The Chair, The Oak, The Fungi & The Tulip

Chair Chats with Giles Pearson

By Giles from Giles Pearson Antique Restoration

Giles is our resident Scottish vernacular furniture expert. Pop in and see him - he's always got a story to tell about his latest finds. Here's one of them..

THE CHAIR, THE OAK, THE FUNGI, AND THE TULIP

The "Table Chair" or "Derby Chair" c1620, James 1st, or James IV  of Scotland.

This chair is significant for several reasons, constructed with Oak wood with pegged tenons throughout.
The term "Table Chair" was used, as this was one of the first designs with a "back", instead of benches and stools at the dinning table.
The term, "Derby Chair"  is derived from the Oak as used for construction, came from the Pennines in Derbyshire. The significance is that the timber came from a "pollarded" or "coppiced" tree that was old, short, dense, heavy and brown in colour, slow grown in a colder higher climate to that of Henry VIII, New Forrest in Hampshire.
 
Brown Oak, is caused by a fungus, "Fistulina Hepatica " that infects the roots of the Oak trees, and now we know, that Fungi is the way that trees communicate underground through their roots systems.
C17th or Jacobean Oak furniture is thereby considered to be genuine when it is dark in colour and very heavy, {Arthur Negus, c1970's}
Conversely, all the tall straight Oak was used for ship building in the 16th and 17th Centuries, Carrack Ships were the predecessor of the Galleon, prirmarally used for the keel , stern and bow. All together it took 2000 assorted trees to make one, yes1, Galleon,.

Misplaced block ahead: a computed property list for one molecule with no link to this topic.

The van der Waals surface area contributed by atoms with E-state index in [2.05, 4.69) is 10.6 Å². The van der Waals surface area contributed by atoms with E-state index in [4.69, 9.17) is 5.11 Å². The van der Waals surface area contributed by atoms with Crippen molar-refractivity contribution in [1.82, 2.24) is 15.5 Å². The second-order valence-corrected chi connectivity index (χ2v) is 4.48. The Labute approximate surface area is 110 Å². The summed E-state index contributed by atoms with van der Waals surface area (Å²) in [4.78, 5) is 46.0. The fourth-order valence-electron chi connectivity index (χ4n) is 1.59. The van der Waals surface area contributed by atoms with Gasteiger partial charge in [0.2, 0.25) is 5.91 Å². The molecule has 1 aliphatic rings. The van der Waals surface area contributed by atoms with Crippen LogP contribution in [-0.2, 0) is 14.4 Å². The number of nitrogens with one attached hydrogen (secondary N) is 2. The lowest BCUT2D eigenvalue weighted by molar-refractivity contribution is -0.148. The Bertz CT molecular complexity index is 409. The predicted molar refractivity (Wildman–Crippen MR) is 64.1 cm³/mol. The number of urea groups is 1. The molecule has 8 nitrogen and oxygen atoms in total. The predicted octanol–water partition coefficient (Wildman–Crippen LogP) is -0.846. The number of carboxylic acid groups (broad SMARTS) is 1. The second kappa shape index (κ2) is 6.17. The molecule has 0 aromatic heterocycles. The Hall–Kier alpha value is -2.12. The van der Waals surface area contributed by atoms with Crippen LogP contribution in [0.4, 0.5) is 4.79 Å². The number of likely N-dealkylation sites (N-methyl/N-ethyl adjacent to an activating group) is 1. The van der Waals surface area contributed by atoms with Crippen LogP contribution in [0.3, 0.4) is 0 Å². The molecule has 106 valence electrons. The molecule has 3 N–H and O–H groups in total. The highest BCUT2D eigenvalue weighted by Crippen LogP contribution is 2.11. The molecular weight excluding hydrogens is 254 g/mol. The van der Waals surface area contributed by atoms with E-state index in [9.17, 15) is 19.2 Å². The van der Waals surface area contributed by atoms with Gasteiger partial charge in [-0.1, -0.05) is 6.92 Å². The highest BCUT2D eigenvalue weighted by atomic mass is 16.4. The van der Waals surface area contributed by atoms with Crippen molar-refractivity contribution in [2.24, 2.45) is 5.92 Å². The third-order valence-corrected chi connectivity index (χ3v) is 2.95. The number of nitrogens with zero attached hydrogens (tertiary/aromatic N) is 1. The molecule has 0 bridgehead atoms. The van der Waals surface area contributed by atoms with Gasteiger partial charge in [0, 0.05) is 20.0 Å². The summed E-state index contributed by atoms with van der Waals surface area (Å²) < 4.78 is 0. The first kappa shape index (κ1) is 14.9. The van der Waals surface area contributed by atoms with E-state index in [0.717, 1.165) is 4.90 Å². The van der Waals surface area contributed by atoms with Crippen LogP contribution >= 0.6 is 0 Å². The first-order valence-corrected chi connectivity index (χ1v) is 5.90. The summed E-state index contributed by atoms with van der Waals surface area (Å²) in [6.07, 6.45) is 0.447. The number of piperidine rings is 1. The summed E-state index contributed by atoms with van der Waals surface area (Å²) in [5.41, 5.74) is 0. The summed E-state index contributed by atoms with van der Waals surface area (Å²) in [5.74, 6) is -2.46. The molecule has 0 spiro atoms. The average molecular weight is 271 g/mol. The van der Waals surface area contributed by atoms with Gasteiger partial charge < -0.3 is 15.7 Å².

Incidentally, Legend has it that in 1580 Frances Drake was in Santa Dominica, and broke his rudder! Had a new one copied and made out of Mahogany!
Derby Chair with tulip close up Giles Pearson
This chair depicts carving on its back rails that illustrate a "Tulip", Why a 'Tulip"?
In 1580 Charles de L'Ecluse or Carolus Clusius, a pioneering French Botanist was responsible for introducing the Tulip Bulb, from Turkey, into Northern Europe.
What followed was "Tulip-mania", so that by 1620 one bulb would buy you a house in London! By 1637 it was all over , with the ensuing Tulip Crash, far too many successful  gardeners!
This chair has Tulips decorating its back panels that symbolically  reflect the wealth of the original owner, thereby giving it the date c1620.
tulips
This 400 year old chair speaks volumes about the natural outstanding quality of the Oak Tree, and one should consider that the tree the wood came from to make this chair was probably alive in the 13th/14th century!
Giles Pearson
mighty oak tree